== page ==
Iraq’s Status of Forces Agreement Narrowly Passed

Numerous vote delays to allow time for extra politicking, a deal for a referendum next year to placate the major Sunni bloc (the Iraqi Accord Front), and last minute endorsements from the IAF, the National Dialogue bloc, and the Iraqi Communist Party seem like a recipe for success for Iraq’s controversial Status of Forces Agreement (SOFA) with the United States. And indeed, the pact managed to sneak through parliament today with 149 votes in the 275 member legislature, narrowly finding the simple majority the government argued was required but falling far short of the two-thirds majority Prime Minister Nouri al-Maliki was hoping for and some constitutional experts had argued was needed.

With its victory, such as it is, in parliament, the Maliki government will simply have to affirm that the deal was passed in accordance with the Iraqi constitution, which it seems to believe is the case, and President Bush will have to do the same (which he too is expected to do, despite having refused to even let Congress look at the terms of the deal), and the SOFA will go into effect on January 1, 2009. The terms of the deal, which the Bush Administration reportedly sees wildly different from the Iraqi government, will govern American forces operations on Iraqi soil from 2009 to the end of 2011.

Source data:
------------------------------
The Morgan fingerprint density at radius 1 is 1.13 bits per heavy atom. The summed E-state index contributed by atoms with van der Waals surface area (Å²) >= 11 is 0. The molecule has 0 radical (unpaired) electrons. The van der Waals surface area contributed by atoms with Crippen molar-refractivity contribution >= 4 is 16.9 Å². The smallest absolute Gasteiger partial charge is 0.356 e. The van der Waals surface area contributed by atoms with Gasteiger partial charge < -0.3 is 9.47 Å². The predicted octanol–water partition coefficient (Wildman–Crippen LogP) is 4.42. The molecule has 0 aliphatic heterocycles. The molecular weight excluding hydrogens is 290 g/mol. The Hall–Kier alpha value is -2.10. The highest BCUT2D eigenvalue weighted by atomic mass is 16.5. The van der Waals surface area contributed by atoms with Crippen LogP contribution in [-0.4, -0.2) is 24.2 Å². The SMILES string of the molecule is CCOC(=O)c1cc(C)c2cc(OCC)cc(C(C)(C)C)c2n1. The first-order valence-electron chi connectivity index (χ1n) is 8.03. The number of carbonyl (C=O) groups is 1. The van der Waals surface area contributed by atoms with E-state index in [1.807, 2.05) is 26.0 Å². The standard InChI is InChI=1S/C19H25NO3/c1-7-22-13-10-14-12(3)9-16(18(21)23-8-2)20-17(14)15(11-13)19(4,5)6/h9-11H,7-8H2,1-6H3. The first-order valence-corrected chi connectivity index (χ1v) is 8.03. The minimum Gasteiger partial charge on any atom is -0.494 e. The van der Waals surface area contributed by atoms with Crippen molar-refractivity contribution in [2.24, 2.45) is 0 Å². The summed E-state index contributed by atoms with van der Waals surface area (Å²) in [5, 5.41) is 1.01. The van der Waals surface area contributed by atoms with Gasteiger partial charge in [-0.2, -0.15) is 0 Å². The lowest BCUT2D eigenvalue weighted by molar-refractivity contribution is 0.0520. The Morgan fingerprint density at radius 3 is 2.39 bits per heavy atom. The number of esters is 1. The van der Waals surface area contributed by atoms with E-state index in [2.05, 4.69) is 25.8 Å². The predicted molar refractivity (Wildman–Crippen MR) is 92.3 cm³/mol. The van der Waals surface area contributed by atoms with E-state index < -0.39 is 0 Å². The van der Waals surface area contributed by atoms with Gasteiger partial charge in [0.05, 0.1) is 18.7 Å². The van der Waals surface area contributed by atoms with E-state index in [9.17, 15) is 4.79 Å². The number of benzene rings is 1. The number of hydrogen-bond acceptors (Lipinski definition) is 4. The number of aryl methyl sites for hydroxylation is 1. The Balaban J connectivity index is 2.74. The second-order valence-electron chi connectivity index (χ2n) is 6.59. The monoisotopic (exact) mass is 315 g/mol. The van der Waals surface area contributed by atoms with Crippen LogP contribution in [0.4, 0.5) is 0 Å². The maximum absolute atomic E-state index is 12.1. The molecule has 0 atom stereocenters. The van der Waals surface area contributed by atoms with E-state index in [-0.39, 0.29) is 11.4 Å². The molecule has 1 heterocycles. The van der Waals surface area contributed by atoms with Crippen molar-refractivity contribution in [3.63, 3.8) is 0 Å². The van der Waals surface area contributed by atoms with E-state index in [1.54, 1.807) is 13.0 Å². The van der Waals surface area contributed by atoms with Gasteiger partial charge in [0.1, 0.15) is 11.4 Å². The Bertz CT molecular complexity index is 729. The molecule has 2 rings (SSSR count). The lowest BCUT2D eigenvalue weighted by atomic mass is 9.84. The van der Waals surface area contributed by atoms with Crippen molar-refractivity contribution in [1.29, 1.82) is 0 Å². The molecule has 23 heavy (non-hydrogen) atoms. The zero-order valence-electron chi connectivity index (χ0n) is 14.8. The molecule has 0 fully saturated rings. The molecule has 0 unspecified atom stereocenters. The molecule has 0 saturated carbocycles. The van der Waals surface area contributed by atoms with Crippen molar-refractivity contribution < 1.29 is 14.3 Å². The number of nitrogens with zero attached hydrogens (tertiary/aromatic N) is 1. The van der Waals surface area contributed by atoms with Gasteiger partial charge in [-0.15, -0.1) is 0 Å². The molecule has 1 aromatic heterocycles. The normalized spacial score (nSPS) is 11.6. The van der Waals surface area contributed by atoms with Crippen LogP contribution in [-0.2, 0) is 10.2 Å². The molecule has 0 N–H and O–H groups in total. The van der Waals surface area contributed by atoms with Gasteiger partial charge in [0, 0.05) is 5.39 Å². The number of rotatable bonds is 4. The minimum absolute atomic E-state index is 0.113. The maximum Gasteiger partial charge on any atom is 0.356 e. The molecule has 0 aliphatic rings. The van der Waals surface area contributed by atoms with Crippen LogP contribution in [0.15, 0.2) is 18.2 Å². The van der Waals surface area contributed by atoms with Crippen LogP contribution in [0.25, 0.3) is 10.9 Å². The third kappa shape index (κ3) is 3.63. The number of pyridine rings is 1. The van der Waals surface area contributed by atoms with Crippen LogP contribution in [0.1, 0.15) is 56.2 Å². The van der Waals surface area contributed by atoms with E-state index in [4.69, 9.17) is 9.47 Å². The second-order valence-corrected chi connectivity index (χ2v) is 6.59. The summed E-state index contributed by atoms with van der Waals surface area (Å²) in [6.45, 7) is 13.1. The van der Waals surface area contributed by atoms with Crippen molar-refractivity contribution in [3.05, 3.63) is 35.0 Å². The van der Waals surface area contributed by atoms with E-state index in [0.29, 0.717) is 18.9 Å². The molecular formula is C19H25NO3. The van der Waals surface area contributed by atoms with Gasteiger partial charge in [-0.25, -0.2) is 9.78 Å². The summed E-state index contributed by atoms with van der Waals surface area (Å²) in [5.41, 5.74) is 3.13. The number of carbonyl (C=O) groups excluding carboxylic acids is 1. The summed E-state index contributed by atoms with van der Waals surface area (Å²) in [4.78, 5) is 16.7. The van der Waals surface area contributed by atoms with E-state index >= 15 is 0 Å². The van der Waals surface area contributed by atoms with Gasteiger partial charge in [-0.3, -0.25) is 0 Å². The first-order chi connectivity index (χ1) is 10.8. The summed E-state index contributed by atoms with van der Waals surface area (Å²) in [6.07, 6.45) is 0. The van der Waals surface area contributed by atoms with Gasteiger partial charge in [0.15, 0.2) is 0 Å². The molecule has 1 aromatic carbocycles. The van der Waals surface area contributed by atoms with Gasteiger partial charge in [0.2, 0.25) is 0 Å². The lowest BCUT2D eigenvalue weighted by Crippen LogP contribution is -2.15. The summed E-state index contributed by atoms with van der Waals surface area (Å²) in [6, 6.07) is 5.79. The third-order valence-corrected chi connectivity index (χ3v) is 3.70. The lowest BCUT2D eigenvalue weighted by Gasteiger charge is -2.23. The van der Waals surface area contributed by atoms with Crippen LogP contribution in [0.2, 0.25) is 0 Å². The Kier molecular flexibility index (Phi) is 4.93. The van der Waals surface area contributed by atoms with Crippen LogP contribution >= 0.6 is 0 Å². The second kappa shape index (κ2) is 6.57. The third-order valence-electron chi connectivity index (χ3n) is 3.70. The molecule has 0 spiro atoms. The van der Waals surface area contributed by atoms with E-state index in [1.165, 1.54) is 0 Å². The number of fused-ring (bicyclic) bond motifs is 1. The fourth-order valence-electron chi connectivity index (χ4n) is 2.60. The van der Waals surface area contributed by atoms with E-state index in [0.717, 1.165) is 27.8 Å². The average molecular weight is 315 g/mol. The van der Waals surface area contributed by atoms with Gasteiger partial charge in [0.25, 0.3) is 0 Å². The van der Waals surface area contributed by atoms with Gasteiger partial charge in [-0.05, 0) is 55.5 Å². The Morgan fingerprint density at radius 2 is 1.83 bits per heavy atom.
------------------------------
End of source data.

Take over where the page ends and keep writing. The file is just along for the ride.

The White House has lauded the narrow passage of the deal as “another sign of progress,” and said it affirms Iraq’s “increasing ability to secure itself.” The deal will replace a United Nations mandate, which expires at the end of this year.

Author: Jason Ditz

Jason Ditz is Senior Editor for He has 20 years of experience in foreign policy research and his work has appeared in The American Conservative, Responsible Statecraft, Forbes, Toronto Star, Minneapolis Star-Tribune, Providence Journal, Washington Times, and the Detroit Free Press.